'Why would you want to do that?': Defining emotional dirty work

Robert McMurray*, Jenna Ward

*Corresponding author for this work

Research output: Contribution to journalArticlepeer-review


This article considers how and why people work with difficult emotions. Extending Hughes' typology of the physical, social and moral taints that constitute 'dirty work', the article explores the nature of a previously neglected and undefined concept, emotional dirt. Drawing on data from a situated ethnographic study of Samaritans, we consider how the handling of difficult and burdensome emotions, which are often written out of rational accounts of work, is outsourced to others who act as society's agents in the containment of emotional dirt. We provide the first explicit definition of emotional dirt, and contribute an extension to the existing tripartite classification of occupational taint. Moreover, in naming emotional dirt we seek to open up a sphere of research dedicated to understanding its emergence, nature and relational effects. To this end, we demonstrate how taint emerges as a sociological consequence of the performance of emotional labour as emotional dirty work, while considering how management of the difficult, negative or out-of-place emotions of others can be framed as a positive experience such that it can be good to feel bad when handling emotional dirt.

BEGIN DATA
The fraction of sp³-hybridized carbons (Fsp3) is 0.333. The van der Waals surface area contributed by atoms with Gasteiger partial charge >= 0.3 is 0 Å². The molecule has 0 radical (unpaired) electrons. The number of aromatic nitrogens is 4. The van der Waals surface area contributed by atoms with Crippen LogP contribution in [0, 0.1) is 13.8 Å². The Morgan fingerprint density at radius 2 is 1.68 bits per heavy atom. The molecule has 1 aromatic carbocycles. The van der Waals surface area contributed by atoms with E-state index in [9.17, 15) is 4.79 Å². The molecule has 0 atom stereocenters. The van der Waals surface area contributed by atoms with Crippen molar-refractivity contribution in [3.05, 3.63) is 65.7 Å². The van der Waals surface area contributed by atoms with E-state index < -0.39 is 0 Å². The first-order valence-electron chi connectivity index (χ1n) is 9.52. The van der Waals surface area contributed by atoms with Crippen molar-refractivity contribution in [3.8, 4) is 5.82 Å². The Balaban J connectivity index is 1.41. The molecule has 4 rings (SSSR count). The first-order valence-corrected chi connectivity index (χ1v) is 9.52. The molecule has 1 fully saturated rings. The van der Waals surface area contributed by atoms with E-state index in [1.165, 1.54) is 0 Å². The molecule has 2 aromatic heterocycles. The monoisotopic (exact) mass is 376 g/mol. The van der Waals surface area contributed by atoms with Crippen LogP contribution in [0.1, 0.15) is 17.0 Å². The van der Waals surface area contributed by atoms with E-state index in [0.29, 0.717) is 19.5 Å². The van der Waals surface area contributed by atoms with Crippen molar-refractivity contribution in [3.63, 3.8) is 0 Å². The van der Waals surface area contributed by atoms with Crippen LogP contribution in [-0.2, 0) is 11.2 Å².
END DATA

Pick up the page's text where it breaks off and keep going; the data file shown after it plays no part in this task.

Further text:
Original languageEnglish
Pages (from-to)1123-1143
Number of pages21
JournalHuman Relations
Issue number9
Early online date10 Apr 2014
Publication statusPublished - 1 Sept 2014


  • dirt
  • dirty work
  • emotional labour
  • ethnography
  • management
  • Samaritans
  • stigma
  • suicide

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